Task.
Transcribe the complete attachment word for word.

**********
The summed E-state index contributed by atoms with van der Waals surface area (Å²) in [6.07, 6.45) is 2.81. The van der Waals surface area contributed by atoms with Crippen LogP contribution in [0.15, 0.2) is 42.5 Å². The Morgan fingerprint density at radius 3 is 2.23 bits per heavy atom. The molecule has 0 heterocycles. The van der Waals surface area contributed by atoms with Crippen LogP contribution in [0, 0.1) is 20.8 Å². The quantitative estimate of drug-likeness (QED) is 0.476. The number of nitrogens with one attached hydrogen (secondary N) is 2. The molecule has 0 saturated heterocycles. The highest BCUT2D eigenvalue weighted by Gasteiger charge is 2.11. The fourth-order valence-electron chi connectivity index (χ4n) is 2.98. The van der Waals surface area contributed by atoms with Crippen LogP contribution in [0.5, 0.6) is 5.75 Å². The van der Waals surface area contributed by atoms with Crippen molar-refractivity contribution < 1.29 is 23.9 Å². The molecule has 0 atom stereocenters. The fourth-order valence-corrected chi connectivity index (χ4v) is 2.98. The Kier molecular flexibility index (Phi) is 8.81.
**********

The summed E-state index contributed by atoms with van der Waals surface area (Å²) in [6.07, 6.45) is 2.81. The van der Waals surface area contributed by atoms with Crippen LogP contribution in [0.15, 0.2) is 42.5 Å². The Morgan fingerprint density at radius 3 is 2.23 bits per heavy atom. The molecule has 0 heterocycles. The van der Waals surface area contributed by atoms with Crippen LogP contribution in [0, 0.1) is 20.8 Å². The quantitative estimate of drug-likeness (QED) is 0.476. The number of nitrogens with one attached hydrogen (secondary N) is 2. The molecule has 0 saturated heterocycles. The highest BCUT2D eigenvalue weighted by Gasteiger charge is 2.11. The fourth-order valence-electron chi connectivity index (χ4n) is 2.98. The van der Waals surface area contributed by atoms with Crippen LogP contribution in [0.5, 0.6) is 5.75 Å². The van der Waals surface area contributed by atoms with Crippen molar-refractivity contribution < 1.29 is 23.9 Å². The molecule has 0 atom stereocenters. The fourth-order valence-corrected chi connectivity index (χ4v) is 2.98. The Kier molecular flexibility index (Phi) is 8.81.